First of all, both approaches are valid and quite useful. A modern martial artist should be able to do both.
Why the divergent approach? It's hard to say because it's so thoroughly a historical-cultural difference rather than a true philosophical choice, which means it often comes down to luck or personal preferences of unknown people in the unrecorded past.
Nevertheless, one explanation that I find persuasive is that the Japanese/Korean karate philosophy is extremely different from Muay Thai judging and its value system.
The former is strongly influenced by a military fetish, thus highly valuing orderly regimentation (especially for large groups) and a somewhat unrealistic elevation of the "one hit one kill" philosophy. This happened to evolve into extremely low-volume, partial-contact competitions largely dependent on reaction time, featuring single explosive attacks that one can argue would have been disabling had the strike not been pulled before impact. Under these conditions the snap kick is an extremely low-risk, high-reward tool.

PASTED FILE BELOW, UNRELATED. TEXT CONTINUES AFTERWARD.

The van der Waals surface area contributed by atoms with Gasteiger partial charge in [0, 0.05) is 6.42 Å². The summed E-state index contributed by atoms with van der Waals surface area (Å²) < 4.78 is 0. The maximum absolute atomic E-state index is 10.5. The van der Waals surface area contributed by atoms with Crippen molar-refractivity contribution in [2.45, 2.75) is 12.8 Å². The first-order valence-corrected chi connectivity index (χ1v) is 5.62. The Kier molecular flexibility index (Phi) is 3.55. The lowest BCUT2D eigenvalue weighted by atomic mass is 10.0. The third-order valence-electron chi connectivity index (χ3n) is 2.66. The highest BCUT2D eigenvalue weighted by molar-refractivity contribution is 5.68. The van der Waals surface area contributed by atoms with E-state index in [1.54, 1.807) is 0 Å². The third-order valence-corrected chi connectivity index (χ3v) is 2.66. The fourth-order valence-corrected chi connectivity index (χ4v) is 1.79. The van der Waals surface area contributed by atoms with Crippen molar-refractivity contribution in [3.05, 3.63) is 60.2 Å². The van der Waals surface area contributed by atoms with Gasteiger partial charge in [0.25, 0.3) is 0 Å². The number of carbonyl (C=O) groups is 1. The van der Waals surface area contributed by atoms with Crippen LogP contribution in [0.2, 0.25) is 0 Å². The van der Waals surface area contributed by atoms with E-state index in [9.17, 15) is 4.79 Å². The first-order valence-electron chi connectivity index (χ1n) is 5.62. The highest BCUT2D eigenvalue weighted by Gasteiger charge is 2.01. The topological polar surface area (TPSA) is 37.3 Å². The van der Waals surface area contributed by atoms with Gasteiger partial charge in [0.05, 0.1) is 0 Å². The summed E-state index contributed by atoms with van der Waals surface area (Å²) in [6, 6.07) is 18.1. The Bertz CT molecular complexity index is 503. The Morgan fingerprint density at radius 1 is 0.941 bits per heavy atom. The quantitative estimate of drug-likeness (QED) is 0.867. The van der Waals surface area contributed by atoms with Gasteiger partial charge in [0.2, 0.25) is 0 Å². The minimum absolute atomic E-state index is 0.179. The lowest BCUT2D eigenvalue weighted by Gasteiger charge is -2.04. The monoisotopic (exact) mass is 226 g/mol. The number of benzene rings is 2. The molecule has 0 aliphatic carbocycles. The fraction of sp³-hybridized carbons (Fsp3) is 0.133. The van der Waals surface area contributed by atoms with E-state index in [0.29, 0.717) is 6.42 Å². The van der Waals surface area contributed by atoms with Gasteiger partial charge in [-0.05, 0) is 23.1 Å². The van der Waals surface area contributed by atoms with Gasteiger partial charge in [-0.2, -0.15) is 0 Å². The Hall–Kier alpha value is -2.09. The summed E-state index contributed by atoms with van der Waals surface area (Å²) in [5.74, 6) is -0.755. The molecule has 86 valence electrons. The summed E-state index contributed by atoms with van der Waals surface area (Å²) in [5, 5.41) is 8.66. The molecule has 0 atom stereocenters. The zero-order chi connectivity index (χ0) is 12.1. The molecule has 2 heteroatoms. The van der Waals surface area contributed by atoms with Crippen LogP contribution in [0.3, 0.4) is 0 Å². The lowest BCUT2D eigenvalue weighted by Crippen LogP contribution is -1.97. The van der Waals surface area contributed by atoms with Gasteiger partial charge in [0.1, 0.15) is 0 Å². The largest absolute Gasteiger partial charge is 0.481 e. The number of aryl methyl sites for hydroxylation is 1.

In contrast, muay Thai is strongly influenced by a very specific tradition of frequent, public, full-contact, one-on-one competition that involved getting paid either directly or through betting. This happened to lead to one particular (logical) strategy: avoiding high-risk, high-damage affairs, because the upside of a bloody fight today isn't justified by the downside of not being able to fight next week and thus missing out on future income.
This in turn happened to create judging criteria that valued demonstrating composure and thus a desire to disrupt the composure of one's opponent. Forcing your opponent to stumble or limp thus became a high-value tactic. Two logical tools to reach for in this case are a strong round kicks (whether to the thigh muscle, body, or head) and a push kick, both of which we see in abundance in muay Thai. These strikes are quite good at forcing the opponent out of their stance when the whole point is to no-sell every attack.
(An aside: the Okinawan karate tradition actually contains both kicks, though its teep-like push kick has fallen out of popularity in proportion to the degree it borrows from the Japanese-style large-group approach.)